Encyclopedia of Global Archaeology

2014 Edition
| Editors: Claire Smith

Dry/Desert Conditions: Preservation and Conservation

  • Claudia Chemello
  • Suzanne Davis
Reference work entry
DOI: https://doi.org/10.1007/978-1-4419-0465-2_493

Introduction

In hot, arid, and semiarid environments, often referred to as dryland environments, the absence of significant water can provide excellent conditions for preservation. However, once artifacts and structures are exposed to new environmental conditions upon excavation, they can rapidly decay if preservation measures are not employed. Archaeological excavation breaks the equilibrium achieved by artifacts during burial, and steps must be taken to stabilize the materials and equilibrate them to the new, post-excavation environment. As a result, it is critical to involve professional conservators from the first stages of planning for excavation and to make sure that preservation concerns are well integrated with archaeological research projects.

The level of preservation will vary depending on the kind of burial environment being excavated, the agents of deterioration prevalent in that environment, and the type of material being excavated. Familiar agents of deterioration such...

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References

  1. Balachandran, S. 2010. The use of cyclododecane in field stabilization and storage of archaeological finds, in E. Williams & C. Peachey (ed.) The conservation of archaeological materials: current trends and future directions (British Archaeological Reports International series 2116): 77-88. Oxford: Archaeopress.Google Scholar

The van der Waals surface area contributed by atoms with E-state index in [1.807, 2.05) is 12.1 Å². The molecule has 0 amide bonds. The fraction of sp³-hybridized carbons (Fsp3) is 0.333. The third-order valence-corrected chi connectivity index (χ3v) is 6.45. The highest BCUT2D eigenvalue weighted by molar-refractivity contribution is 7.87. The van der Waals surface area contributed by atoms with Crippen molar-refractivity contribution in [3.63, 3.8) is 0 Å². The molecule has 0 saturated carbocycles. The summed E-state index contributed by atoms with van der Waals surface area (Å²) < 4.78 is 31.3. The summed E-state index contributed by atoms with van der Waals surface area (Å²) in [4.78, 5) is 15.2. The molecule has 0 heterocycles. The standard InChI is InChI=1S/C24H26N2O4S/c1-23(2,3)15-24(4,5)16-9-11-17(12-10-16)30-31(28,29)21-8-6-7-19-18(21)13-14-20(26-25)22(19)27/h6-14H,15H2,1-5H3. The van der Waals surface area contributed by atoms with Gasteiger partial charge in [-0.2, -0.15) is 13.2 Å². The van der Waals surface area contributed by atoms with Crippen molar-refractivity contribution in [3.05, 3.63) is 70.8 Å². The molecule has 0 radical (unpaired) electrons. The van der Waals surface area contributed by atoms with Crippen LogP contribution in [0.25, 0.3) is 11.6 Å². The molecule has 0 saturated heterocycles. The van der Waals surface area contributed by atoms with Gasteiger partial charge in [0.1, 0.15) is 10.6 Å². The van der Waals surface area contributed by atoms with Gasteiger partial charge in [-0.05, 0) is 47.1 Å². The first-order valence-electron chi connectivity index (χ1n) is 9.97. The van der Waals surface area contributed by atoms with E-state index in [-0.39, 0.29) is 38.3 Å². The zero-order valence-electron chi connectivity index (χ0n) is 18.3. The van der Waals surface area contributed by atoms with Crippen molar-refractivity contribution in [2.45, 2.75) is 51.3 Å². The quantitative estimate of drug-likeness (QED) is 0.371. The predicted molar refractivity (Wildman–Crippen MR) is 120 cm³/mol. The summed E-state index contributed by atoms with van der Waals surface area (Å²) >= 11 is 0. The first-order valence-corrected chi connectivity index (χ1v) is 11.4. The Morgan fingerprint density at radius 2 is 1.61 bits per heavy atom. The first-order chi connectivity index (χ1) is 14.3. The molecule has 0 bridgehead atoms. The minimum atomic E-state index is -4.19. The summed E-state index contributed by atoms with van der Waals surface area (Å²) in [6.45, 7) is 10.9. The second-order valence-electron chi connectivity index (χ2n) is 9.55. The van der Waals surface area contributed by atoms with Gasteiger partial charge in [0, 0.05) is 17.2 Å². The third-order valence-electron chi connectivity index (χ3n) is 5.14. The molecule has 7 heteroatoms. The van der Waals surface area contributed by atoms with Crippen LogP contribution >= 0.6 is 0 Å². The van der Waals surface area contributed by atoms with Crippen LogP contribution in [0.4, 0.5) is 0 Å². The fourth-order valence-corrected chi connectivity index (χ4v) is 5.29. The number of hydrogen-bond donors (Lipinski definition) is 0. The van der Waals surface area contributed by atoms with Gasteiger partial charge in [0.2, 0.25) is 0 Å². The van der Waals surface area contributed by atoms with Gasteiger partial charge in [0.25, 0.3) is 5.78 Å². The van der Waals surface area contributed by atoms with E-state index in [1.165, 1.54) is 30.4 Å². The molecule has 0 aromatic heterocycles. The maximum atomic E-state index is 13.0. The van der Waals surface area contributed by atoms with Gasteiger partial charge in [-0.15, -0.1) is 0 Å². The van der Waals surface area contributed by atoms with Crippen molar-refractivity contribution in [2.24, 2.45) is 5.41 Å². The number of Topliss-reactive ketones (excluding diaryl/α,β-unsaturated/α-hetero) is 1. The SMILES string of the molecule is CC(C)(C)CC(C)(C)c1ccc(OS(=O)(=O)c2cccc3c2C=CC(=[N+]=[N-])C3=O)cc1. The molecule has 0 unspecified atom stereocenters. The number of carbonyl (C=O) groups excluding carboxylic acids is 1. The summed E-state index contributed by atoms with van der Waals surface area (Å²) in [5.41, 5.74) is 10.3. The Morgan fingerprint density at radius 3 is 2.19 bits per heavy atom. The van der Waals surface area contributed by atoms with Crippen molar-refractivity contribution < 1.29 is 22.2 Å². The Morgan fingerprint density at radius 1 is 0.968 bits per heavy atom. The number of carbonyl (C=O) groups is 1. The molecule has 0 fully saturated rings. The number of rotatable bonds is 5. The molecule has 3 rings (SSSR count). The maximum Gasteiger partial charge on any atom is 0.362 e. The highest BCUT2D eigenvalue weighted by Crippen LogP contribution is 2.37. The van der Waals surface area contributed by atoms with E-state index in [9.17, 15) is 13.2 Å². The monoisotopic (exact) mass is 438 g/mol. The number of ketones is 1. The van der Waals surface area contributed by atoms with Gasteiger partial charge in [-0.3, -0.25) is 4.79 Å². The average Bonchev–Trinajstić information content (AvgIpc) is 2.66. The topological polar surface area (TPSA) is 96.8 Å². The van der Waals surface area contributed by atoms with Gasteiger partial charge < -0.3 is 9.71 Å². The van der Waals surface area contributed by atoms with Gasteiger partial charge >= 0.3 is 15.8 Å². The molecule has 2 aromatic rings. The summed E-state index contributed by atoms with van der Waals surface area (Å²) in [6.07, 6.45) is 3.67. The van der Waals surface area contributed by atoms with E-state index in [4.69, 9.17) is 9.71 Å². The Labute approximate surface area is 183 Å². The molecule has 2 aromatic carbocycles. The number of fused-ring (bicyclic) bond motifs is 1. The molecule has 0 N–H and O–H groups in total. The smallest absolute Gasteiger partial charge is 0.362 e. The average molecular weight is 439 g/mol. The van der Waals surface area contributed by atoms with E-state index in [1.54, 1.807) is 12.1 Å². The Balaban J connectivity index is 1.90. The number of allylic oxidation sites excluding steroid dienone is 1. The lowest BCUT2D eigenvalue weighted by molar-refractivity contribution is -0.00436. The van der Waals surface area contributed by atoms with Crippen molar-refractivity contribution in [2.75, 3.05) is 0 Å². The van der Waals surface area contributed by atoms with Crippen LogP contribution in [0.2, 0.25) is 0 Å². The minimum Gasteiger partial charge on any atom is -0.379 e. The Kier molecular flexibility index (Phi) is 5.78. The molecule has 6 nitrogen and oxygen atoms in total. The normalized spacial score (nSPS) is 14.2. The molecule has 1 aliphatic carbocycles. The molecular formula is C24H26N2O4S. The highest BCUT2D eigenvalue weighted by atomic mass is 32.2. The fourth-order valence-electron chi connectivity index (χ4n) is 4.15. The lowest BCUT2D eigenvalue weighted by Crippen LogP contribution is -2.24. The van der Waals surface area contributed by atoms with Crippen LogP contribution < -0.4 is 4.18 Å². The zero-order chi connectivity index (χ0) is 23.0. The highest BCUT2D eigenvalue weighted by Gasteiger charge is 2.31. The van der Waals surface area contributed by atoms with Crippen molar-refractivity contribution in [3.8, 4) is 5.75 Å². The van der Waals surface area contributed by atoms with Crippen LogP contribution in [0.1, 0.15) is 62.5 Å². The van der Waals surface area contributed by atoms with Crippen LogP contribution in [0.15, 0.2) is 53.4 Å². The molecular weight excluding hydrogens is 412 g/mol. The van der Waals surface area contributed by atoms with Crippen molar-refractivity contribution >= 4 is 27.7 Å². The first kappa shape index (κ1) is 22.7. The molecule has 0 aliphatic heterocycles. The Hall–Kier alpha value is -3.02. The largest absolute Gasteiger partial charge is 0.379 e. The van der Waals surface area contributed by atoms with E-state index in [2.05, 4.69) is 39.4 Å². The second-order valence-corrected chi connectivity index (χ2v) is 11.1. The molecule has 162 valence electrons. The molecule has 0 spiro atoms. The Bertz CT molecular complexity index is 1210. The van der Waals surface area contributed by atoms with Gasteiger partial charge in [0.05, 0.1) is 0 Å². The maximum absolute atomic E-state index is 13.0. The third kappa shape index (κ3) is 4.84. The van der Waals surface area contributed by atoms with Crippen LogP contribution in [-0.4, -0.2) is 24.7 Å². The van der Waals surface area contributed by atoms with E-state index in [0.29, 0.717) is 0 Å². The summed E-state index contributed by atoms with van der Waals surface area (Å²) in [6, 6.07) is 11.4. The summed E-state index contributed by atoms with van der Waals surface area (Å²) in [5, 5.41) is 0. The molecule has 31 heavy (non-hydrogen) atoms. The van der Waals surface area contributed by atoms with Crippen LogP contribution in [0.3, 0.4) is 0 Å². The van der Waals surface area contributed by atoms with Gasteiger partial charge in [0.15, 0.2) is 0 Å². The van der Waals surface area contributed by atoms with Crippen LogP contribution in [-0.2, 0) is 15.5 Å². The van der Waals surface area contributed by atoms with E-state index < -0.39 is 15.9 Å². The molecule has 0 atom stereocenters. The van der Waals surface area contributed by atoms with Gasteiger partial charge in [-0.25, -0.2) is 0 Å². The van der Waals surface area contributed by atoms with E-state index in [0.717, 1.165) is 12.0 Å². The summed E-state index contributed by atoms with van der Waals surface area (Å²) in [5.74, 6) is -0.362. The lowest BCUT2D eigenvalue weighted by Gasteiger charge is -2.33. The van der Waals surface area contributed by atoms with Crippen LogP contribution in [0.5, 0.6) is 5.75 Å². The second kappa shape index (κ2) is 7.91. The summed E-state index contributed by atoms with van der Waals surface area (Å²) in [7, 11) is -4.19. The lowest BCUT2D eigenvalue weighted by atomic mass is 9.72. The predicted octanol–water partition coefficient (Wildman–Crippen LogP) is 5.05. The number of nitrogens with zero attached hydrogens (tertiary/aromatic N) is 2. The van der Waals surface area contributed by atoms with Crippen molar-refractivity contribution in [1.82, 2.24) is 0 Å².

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Further Reading

  1. Barbour, R.J. 1990. Treatments for waterlogged and dry archaeological wood, in R. Powell & R.J. Barbour (ed.) Archaeological wood: properties, chemistry and preservation (Advances in Chemistry series 225). Washington (DC): American Chemical Society.Google Scholar
  2. Barker, G. 2000. Archaeology of drylands: living on the margins (One World Archaeology 39). London: Routledge.Google Scholar
  3. Brown, C., F. Macalister & M. Wright. (ed.) 1995. Conservation in ancient Egyptian collections. London: Archetype Publications.Google Scholar
  4. Cronyn, J.M. 1990. The elements of archaeological conservation. London: Routledge.Google Scholar
  5. Rowell, R.M. & R.J. Barbour. (ed.) 1990. Archaeological wood: properties, chemistry and preservation (Advances in Chemistry series 225). Washington (DC): American Chemical Society.Google Scholar
  6. Sease, C. 1987. A conservation manual for the field archaeologist. Los Angeles: Institute of Archaeology, University of California.Google Scholar
  7. Spirydowicz, K.E., E. Simpson, R.A. Blanchette, A.P. Schniewind, M.K. Toutloff & A. Murray. 2001. Alvar and Butvar: the use of polyvinyl acetal resins for the treatment of the wooden artifacts from Gordion, Turkey. Journal of the American Institute for Conservation 40: 43-57.Google Scholar
  8. Watkinson, D. & V. Neal. 1998. First aid for finds. Hertford and London: RESCUE – The British Archaeological Trust and the United Kingdom Institute for Conservation Archaeology Section.Google Scholar
  9. Will, B. 2001. Excavating desiccated leather: conservation problems on site and after: 51-62. London: Archetype Publications Ltd.Google Scholar

Copyright information

© Springer Science+Business Media New York 2014

Authors and Affiliations

  1. 1.The Kelsey Museum of ArchaeologyUniversity of MichiganAnn ArborUSA